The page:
Rule has proven to be the exception. The Denver art gallery has lasted a considerable three decades in a business that can be a lot of fun to be in but not so easy to profit from.
Rule Gallery has weathered the storms of fickle clients, flighty artists and fluctuating economies that have washed away scores of competitors over the years. It has remained nimble, staying just ahead of evolving tastes and changing locations when the time is right.
The gallery has taken up residence in emerging neighborhoods just before they got real-estate-hot — South Broadway for a time, then RiNo — taking advantage of the energy and then hitting the road when the rents got so high that revenues couldn’t keep pace. Along the way, it has fostered the careers of some of the region’s crucial talents, such as Clark Richert, Margaret Neumann and Mark Sink.
Gallery founder Robin Rule passed away in 2013, but the business — and its mobile strategy — have continued under a team led by long-time associates and now owners Valerie Santerli and Rachel Beitz. Rule Gallery opened in its fifth location last week near 4th Avenue and Santa Fe Drive, just below the gallery glut of the official Santa Fe arts district a few blocks to the north.
The place is small and squat and from the outside offers a bit of shabby city chic design, with faded, white bricks and hardly any architectural dealing on the exterior. On the inside, it’s a bit more slick, white walls, a concrete-like floor and a ceiling with exposed beams.
The gallery would be a little hard to find if not for it’s cleverly-chosen opening exhibit of recent neon text pieces by artist Scott Young. The largest, “Wish You Were Here,” is 10 feet-by-12 feet and placed right on top of Rule’s roof, doubling as a glaring sign for the business.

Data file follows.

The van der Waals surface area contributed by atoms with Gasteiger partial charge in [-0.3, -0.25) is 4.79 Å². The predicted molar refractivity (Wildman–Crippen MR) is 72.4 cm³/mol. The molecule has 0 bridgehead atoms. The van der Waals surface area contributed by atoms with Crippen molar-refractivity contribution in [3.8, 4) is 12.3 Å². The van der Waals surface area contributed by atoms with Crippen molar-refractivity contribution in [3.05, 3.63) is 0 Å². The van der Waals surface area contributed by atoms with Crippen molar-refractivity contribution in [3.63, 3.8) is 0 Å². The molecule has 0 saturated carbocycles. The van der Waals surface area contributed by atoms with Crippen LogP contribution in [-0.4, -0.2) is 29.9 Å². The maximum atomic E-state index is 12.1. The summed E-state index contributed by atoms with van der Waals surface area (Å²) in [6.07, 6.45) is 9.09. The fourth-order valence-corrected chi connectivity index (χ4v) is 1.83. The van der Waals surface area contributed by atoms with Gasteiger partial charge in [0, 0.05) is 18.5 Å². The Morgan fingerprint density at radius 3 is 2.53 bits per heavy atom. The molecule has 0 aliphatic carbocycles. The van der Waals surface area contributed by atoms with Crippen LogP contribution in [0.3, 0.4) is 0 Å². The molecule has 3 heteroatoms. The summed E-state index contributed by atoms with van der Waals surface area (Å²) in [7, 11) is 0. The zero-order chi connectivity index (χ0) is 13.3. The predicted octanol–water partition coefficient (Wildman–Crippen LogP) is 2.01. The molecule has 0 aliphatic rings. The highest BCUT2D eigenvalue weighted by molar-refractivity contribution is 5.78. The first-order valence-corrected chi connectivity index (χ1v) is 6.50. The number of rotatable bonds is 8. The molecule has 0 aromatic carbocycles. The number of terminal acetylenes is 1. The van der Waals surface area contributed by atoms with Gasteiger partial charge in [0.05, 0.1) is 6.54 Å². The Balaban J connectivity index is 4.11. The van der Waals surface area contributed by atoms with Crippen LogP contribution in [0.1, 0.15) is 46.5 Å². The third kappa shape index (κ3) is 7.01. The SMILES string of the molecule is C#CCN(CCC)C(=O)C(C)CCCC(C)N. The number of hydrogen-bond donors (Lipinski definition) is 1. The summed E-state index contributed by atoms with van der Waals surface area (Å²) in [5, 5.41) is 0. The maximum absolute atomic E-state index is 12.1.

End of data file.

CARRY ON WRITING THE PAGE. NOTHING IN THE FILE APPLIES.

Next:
It’s attention-getting, like all of Young’s plugged-in work, but also a little forlorn. The font is sparse and the final “E’ flickers as if the sign has seen better days. There’s a bit of desperation and longing in the way this oft-repeated post-card saying is presented: Less “wish you were here with me instead of back at home,” and more “wish you were here with me instead of on a better vacation some place else.”
Young likes to mix his messages, turning the innocent, telegraphed sayings and symbols of our age into something a little more honest. The best example is the piece titled “Intermittent Positive Reinforcement,” a four-foot square, pink, neon, smiley face on the gallery’s middle wall. It’s a happy piece of art until you turn the switch on the side, which allows the viewer to transform the smile into a frown creating a sad face. The third option is to have both the smile and the frown appear simultaneously, a grown-up version of the icon that reflects the complexities of real life, instead of dumbing them down.
This is Young modus operandi; it’s overly simple at times, but makes points on a gut, emotional level. More famous artists who are known for employing text tend to use it more poetically — as wily, brain teasers (like, say, Jenny Holzer) or to launch tiny, cryptic attacks on our consumer culture (like Ed Rushca).
Young’s messaging is more internal and a little more depressing. Take, for example, the video piece titled “Self Actualization.” Amidst a swirl of floating clouds, it flashes the message, word-by-word, “Why fall in love when you can fall asleep.” What the piece lacks in intellectual and lyrical depth, it makes up for with a good chuckle and a simple, if deflating, truism.
As a show, the 11 pieces on display at Rule, hold together nicely, and with appropriate despair. Love does suck. We’re never really happy nor really sad. We don’t wish you were here, we wish we were there. Young gets it right.
So does the gallery, by presenting this particular work upon yet another transition. It’s not easy packing up and moving, rehabbing a space to make it look like you’ve been there forever, getting to know the neighborhood and spreading the word to clients that you haven’t gone out of business, but simply shuffled across town.
But the up side is the place survives another upheaval. An important Denver institution keeps on going. Dealers get to deal, artists get to sell, buyers can see new work. There’s pleasure, there’s pain and they’re inseparable. Young’s work is all about that, really.
“Wish You Were Here” runs through Nov. 5 at Rule Gallery’s new location, 530 Santa Fe Dr. It’s free to get in and there’s more info at 303-800-6776 or rulegallery.com.